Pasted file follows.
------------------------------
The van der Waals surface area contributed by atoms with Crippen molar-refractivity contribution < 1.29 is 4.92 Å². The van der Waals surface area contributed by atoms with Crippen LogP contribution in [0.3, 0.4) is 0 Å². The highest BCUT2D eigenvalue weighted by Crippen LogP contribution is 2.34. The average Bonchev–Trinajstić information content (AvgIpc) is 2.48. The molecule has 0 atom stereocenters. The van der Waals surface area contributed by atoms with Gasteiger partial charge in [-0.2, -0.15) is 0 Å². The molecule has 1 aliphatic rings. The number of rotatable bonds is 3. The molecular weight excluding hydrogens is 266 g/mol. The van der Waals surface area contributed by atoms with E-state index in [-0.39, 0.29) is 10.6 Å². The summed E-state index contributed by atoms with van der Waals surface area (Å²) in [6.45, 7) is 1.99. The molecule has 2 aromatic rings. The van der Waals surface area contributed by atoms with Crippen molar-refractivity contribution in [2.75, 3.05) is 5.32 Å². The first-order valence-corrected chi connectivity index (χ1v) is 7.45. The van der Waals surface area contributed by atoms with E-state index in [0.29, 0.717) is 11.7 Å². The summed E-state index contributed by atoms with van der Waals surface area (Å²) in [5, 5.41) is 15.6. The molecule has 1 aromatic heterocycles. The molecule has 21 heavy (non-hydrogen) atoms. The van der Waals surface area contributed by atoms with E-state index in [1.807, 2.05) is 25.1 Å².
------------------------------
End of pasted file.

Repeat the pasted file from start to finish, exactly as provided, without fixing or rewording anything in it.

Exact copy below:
The van der Waals surface area contributed by atoms with Crippen molar-refractivity contribution < 1.29 is 4.92 Å². The van der Waals surface area contributed by atoms with Crippen LogP contribution in [0.3, 0.4) is 0 Å². The highest BCUT2D eigenvalue weighted by Crippen LogP contribution is 2.34. The average Bonchev–Trinajstić information content (AvgIpc) is 2.48. The molecule has 0 atom stereocenters. The van der Waals surface area contributed by atoms with Gasteiger partial charge in [-0.2, -0.15) is 0 Å². The molecule has 1 aliphatic rings. The number of rotatable bonds is 3. The molecular weight excluding hydrogens is 266 g/mol. The van der Waals surface area contributed by atoms with E-state index in [-0.39, 0.29) is 10.6 Å². The summed E-state index contributed by atoms with van der Waals surface area (Å²) in [6.45, 7) is 1.99. The molecule has 2 aromatic rings. The van der Waals surface area contributed by atoms with Crippen molar-refractivity contribution in [2.75, 3.05) is 5.32 Å². The first-order valence-corrected chi connectivity index (χ1v) is 7.45. The van der Waals surface area contributed by atoms with E-state index in [0.29, 0.717) is 11.7 Å². The summed E-state index contributed by atoms with van der Waals surface area (Å²) in [5, 5.41) is 15.6. The molecule has 1 aromatic heterocycles. The molecule has 21 heavy (non-hydrogen) atoms. The van der Waals surface area contributed by atoms with E-state index in [1.807, 2.05) is 25.1 Å².